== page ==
Dec 16
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QuickLogic’s New Partnership with GLOBALFOUNDRIES Brings Big Benefits

Recently QuickLogic announced that it has joined a cadre of industry leaders in partnering with GLOBALFOUNDRIES for its FDXcelerator™ Program.  (Other members of this program include key technology companies such as Amkor Technology, Mentor Graphics, Rambus, Synopsys, Amkor Technology, ASE Group, Infosys, Mentor Graphics, Rambus, Sasken, Sonics and Cadence.)  The partners will together provide a suite of services enabling SoC developers to rapidly develop their designs targeting a broad class of low-power applications in the IoT, mobile, RF connectivity, and networking markets.

Here’s why the announcement is so important for our customers and other partners.  One of the biggest implications is that this agreement gives QuickLogic access to the GLOBALFOUNDRIES’ 22nm and 12nm FDX™ process technologies.  These technologies provide us with the low cost, low power, and performance we need to continue to deliver world-class discrete FPGA and SoC solutions that embed our FPGA technology.  In particular, these processes will enable us to offer a low-cost migration or a higher-function integration path from the 40nm node and so provide a logical way for us to continue down the process geometry curve.

The 22nm FDX node in particular is well supported by the leading tools vendors, and that fact will help make our transition easier, quicker, and lower cost than it would have been otherwise.  There will be an extensive ecosystem with an open framework in place, enabling us to take advantage of validated, plug-and-play solutions.  The ecosystem includes EDA tools, IP design elements, reference solutions, and outsourced assembly and test capabilities.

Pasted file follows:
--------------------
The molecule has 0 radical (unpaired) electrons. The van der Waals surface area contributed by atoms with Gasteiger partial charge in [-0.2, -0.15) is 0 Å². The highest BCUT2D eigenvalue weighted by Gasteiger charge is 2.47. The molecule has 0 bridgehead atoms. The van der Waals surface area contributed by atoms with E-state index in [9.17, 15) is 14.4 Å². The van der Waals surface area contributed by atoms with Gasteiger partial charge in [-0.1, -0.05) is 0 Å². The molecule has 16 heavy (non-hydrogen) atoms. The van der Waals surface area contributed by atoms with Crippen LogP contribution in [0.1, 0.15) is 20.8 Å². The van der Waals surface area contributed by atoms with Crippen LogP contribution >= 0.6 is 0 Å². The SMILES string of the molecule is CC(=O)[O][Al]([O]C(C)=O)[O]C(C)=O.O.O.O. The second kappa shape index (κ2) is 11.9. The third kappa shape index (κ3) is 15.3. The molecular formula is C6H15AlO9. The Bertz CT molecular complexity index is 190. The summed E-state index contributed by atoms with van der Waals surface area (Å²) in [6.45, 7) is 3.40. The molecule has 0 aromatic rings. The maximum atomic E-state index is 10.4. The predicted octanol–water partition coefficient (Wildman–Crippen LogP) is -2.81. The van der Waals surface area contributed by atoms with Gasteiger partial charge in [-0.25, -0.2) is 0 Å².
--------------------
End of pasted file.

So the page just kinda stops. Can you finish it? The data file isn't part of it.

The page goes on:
Another reason why this partnership matters is our new “embedded FPGA” (or eFPGA) initiative.  This initiative enables companies developing SoCs for any of a wide range of end applications to embed our FPGA technology into their SoC devices.  SoCs with embedded FPGA technology have a number of significant advantages relative to plain vanilla SoCs.

First, they reduce cost by collapsing multi-chip solutions into a single device.  This can often be done almost for free from a die area standpoint as many advanced-node SoC devices are pad limited and so have die area available for additional embedded functionality.  This enables SoC vendors a path to higher average selling prices and gross margins as they can capture more of the semiconductor value.

Second, they increase performance by moving what would have been chip-to-chip connections onto a single die.  The electrical parasitics improve dramatically, and the number of potential connections increases by an order of magnitude or more.  Both factors serve to substantially increase total bandwidth.

Third, the additional design flexibility engendered by SoCs with eFPGA technology allows one device to serve many different applications and markets.  That fact allows the significant development cost of advanced SoCs to be amortized over greater volumes (reducing per unit development costs) and, by driving per-design wafer volumes up substantially, can reduce individual device unit costs.